|Alternative names||Full Irish breakfast roll|
|Course||Breakfast or snack|
|Region or state||Ireland|
|Main ingredients||Bread roll; filling, such as sausages, bacon, white or black pudding, egg, hash brown, butter, mushrooms, tomatoes; tomato sauce or brown sauce|
|Variations||Baguettes, sliced bread|
|Similar dishes||Chicken fillet roll|
The breakfast roll (Irish: rollóg bhricfeasta, [ˈɾˠoːl̪ˠoːɡ ˈvʲɾʲɪcˌfʲasˠt̪ˠə]) is a bread roll filled with elements of a traditional fried breakfast. It is served at a wide variety of convenience shops, newsagents, supermarkets, petrol stations, and casual eateries throughout Ireland.
A breakfast roll typically consists of a bread roll or baguette containing one or more fillings such as sausages, bacon, white or black pudding, butter, mushrooms, tomatoes and tomato sauce or brown sauce. In some cases a hash brown or fried egg may be added; these fillings vary between cooks and restaurants. The roll itself is usually one of three varieties: a soft "submarine"-type roll, a chunky, spherical dinner roll or a demi-baguette. The demi-baguettes are distributed to shops partially baked and frozen, allowing stores to quickly bake the bread for a "freshly baked" roll. An "all-day breakfast" sandwich featuring some or all of the above ingredients in a traditional sandwich of sliced bread may be used instead.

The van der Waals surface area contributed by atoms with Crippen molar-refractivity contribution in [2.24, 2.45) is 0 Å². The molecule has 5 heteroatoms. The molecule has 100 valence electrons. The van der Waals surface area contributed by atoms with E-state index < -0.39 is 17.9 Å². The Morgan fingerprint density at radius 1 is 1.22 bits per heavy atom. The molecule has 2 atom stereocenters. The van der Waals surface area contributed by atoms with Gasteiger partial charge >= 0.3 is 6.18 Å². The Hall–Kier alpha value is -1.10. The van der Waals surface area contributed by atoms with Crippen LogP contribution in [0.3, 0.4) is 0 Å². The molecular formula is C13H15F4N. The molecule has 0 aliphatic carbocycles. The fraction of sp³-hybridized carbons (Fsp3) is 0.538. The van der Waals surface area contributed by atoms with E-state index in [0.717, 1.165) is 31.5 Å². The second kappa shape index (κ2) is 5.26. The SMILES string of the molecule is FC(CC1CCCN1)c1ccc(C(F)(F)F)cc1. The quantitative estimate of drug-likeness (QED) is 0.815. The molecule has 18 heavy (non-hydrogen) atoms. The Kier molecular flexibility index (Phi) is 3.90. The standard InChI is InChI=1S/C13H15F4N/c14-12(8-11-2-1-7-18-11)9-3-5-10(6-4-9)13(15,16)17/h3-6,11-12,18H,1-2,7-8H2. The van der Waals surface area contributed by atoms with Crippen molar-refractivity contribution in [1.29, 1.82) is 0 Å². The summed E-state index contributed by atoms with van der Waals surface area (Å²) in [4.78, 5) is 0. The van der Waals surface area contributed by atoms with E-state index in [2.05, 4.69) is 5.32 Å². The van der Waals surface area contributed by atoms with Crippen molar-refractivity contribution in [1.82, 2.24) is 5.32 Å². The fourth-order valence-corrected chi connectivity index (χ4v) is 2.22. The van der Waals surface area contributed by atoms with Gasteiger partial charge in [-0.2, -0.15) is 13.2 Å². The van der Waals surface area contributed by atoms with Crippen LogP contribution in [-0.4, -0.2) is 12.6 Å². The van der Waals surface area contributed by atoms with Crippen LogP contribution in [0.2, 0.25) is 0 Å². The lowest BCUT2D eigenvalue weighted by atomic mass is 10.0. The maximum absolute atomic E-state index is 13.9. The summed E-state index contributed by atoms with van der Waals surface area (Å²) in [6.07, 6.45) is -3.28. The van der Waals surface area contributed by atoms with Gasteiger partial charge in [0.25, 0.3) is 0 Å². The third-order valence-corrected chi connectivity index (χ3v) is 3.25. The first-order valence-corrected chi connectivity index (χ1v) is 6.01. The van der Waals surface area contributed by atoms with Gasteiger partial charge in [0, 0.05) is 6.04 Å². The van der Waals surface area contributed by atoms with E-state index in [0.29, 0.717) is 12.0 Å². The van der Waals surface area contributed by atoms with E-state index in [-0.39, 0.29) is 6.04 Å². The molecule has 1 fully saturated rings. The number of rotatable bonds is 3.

The popularity of the breakfast roll (and novelty songs) in Ireland led to the song "Jumbo Breakfast Roll" by comedian Pat Shortt, which reached number one in the Irish music charts and remained there for six weeks. The song was number 11 on the Irish chart list of best-selling songs of the 2000s.
It has been argued that the breakfast roll became a national dish in Ireland during the Celtic Tiger economic boom of the 1990s and 2000s, becoming synonymous with "Breakfast Roll Man", the archetypal sub-contractor who was busy with construction work and needed sustenance on the move, before the bursting of the Irish property bubble in the late 2000s.
It also shows the popularity of novelty comedy songs, which the Irish public always appear to have a bit of a thing for, such as Jumbo Breakfast Roll by Pat Shortt at number 11.